Figure "Aircraft specific mounts" (Ref. 10-20 and Ref. 10-22): This picture shows examples of engine mount attachments. They depend on design features of the engine like:

  • Bypass ratio,-Number of shafts (two, three) and axial position of the containment relevant rotors.
  • Bearing inner structure of the engine: Casing struts (Fig. "Engine mount of an airliner"), position of the main bearings.
  • Fan engine, turboprop engine or turbo shaft engine (helicopter propulsion).

Figure "Turboprop engine mounts / support" (Ref. 10-20, Ref. 10-21 and Ref. 10-22): The mount and suspension of turboprop engines, appropriate of external propeller gears (sketch below) is demanding. In this cases have additional high torques to the propeller and relative low frequent vibrations (possibility resonances) to be considered . For those loads stiffness/rigidity of the thrust frame have to be adjusted (upper sketch).

Figure "Engine mount of an airliner": A suitable load bearing inner structure (sketch below) allows, like here at a three shaft fan engine, a front mount on the fan casing (sketch in the middle). This requires naturally suitable rigidness e.g. design features. Frequently in other engine types the front mount is adapted to the core engine (Fig. "Design of an engine mount").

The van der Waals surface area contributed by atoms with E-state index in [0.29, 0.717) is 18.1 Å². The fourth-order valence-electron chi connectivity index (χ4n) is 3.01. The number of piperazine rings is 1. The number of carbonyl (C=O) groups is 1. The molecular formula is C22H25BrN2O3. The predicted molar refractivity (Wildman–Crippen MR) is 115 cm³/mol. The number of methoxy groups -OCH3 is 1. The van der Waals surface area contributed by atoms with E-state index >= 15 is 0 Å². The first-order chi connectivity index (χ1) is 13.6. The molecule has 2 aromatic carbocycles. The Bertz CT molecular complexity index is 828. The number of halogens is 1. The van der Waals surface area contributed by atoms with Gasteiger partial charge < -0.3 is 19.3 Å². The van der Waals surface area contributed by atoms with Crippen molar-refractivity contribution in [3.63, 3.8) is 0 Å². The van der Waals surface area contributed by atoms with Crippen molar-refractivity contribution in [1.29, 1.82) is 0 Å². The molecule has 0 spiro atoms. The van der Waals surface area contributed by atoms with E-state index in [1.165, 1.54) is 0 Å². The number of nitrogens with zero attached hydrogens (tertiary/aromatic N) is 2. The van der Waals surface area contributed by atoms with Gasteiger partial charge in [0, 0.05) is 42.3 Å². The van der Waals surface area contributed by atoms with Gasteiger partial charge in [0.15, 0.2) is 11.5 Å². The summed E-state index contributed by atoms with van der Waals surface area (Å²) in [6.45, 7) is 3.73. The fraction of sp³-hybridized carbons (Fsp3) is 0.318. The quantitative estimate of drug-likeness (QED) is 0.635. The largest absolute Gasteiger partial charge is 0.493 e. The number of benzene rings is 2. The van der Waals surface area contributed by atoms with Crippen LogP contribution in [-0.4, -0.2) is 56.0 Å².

Figure "Engine mount of a fighter": In case of fighter aircrafts the engine is positioned in the fuselage. This can reduce the risk that the engine separates in a catastrophic manner when a failure of the not thrust loaded mount occurs. This showed a case where the rear mount failed. The engine lowered only till the the distance of few centimeters to the surrounding wall of the engine bay. The slight deviation of the of the exhaust direction hardly could be observed. So the failure was only identified during inspection on the ground.
Normally the thrust supporting mount uses a thrust pin (sketch lower left). The other mount is circumferential orientated and connected with hinges, using a ball joint (sketch lower right). Naturally, because of the cramped circumstances the maintenance and exchange of the engine have to be considered especially by design.

Figure "Design of an engine mount": This picture shows an example with front and rear mount direct connected with the core engine (Fig. "Aircraft specific mounts"). They must transfer forces and moments from the engine to the nacelle (Fig. "External loads at the engine mounts"). There are additional demands for OEMs which use typical design elements/features.

  • Minimal elastic deformation of the engine casings in the region of the load initiation.

Used are circumferential lands.